William D. Carrigan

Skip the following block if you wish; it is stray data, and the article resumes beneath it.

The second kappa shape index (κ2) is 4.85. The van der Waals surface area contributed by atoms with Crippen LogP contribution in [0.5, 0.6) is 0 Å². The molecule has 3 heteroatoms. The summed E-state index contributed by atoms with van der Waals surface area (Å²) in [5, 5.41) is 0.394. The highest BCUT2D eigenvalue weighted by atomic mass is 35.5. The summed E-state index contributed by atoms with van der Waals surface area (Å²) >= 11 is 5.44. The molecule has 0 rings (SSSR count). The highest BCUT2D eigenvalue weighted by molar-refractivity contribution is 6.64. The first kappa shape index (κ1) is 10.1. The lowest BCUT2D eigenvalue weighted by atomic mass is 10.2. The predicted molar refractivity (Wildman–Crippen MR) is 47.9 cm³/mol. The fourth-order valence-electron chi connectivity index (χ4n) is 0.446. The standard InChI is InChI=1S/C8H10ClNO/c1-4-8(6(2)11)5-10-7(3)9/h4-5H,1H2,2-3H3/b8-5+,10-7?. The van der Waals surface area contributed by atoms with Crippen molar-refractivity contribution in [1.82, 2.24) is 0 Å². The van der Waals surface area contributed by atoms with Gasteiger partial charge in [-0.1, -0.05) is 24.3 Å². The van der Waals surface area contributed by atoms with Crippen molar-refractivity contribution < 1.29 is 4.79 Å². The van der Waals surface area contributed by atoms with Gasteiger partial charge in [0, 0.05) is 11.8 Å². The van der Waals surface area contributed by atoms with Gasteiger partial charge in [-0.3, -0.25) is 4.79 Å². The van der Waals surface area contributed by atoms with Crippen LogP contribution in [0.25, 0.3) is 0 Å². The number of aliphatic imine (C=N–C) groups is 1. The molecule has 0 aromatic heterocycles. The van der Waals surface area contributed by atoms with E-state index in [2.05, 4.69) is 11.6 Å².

William D. Carrigan is Professor of History at Rowan University. A native Texan, he graduated from the University of Texas at Austin in 1993. In 1999, he earned his PhD in American history from Emory University and joined the faculty in the Department of History at Rowan. In addition to publishing numerous scholarly essays, he is the author or editor of four books, including The Making of a Lynching Culture: Violence and Vigilantism in Central Texas, 1836-1916 (University of Illinois Press, 2004), winner of the Richard Wentworth Prize. Since 1995, he has been collaborating with Clive Webb and studying the lynching of Mexicans in the United States. With the support of grants and fellowships from numerous institutions, including the Huntington, the National Science Foundation, and the Clements Center, they have published four essays on the subject as well as Forgotten Dead: Mob Violence against Mexicans in the United States, 1848-1928 (Oxford University Press, 2013). In 2013, the University of Virginia published Swift to Wrath: Lynching in Global Historical Perspective, a volume co-edited by Professor Carrigan and Christopher Waldrep. Dr. Carrigan’s research has been cited in numerous publications including the New York Times, the Washington Post, and the Houston Chronicle.